FILE – Saeed Abdel Hafez, head of Egypt-based Forum for Development and Human Rights Dialog
CAIRO – 21 May 2019: Egypt-based Forum for Development and Human Rights Dialog said that the reports issued by the Amnesty International and Human Rights Watch are mostly politicized and biased, adding that Human Rights Watch's reports particularly lack professionalism and reference to international conventions.
The Human Rights Watch (HRW) relies on some extremist activists in Egypt who provide false information about the human rights situation, the forum's head Saeed Abdel Hafez said. He described slamming these reports as "very easy," as "we only need [to adopt] systematic and human rights responses, away from the language of attacks and insult."
Egypt slammed many reports for the HRW attacking Egypt for alleged violations of human rights since the ousting of Muslim Brotherhood-affiliated President Mohamed Morsi in 2013.
Egypt’s public prosecution issued a statement in January over Human Rights Watch report that alleges Egypt witnesses human rights violations, saying that the report is irrelevant to the truth.
The prosecution urged the organization to be accurate when publishing data on human rights in Egypt. The investigations, carried out by Cairo appeal prosecution, revealed that the report was based on information published on some internet websites without making sure of its veracity, according to official statements.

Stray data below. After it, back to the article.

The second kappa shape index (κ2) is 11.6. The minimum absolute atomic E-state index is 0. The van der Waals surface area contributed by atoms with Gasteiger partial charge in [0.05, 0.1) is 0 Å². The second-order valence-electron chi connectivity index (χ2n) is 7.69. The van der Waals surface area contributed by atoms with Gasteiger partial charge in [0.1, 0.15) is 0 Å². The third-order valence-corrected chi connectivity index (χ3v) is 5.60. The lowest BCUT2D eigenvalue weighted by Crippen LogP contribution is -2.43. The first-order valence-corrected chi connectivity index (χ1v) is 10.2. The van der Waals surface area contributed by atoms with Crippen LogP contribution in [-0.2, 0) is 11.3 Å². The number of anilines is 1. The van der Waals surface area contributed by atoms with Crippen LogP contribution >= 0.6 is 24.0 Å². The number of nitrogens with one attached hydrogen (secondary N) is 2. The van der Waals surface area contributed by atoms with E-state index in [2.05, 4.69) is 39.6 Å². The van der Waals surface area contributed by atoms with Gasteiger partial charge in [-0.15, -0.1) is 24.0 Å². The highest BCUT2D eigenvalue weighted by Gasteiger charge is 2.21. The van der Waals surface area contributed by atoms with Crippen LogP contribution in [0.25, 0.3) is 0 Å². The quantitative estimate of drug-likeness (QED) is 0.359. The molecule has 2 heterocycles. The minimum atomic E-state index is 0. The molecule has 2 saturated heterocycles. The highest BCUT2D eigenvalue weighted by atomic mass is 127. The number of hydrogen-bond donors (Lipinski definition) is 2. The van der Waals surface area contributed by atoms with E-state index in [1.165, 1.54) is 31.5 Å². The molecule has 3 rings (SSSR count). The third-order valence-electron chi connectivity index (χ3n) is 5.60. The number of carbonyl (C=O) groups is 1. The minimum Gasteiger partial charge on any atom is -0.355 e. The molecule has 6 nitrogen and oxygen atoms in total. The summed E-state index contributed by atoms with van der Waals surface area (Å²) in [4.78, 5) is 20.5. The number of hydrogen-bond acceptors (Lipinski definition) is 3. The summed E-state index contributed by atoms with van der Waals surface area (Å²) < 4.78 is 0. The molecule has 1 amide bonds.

Earlier, public prosecutor Nabil Sadek assigned Cairo appeal prosecution to carry out an expanded judicial investigation on the HRW report published in September 2017.
The organization claimed that citizens, involved in terrorist cases, were exposed to torture by the members of the prosecution during investigations in order to force them confess crimes in these cases.
The Forum for Development and Human Rights Dialog on Tuesday also sent a report on human rights violations in Qatar to the International Council for Human Rights to discuss Qatar's human rights record in Geneva.
The report mentioned serious violations of human rights in Qatar, including the remarks of the rapporteur concerned with the independence of the judiciary and lawyers in the United Nations. As a result, 33 judges resigned because of what they described as continuous interference in their work.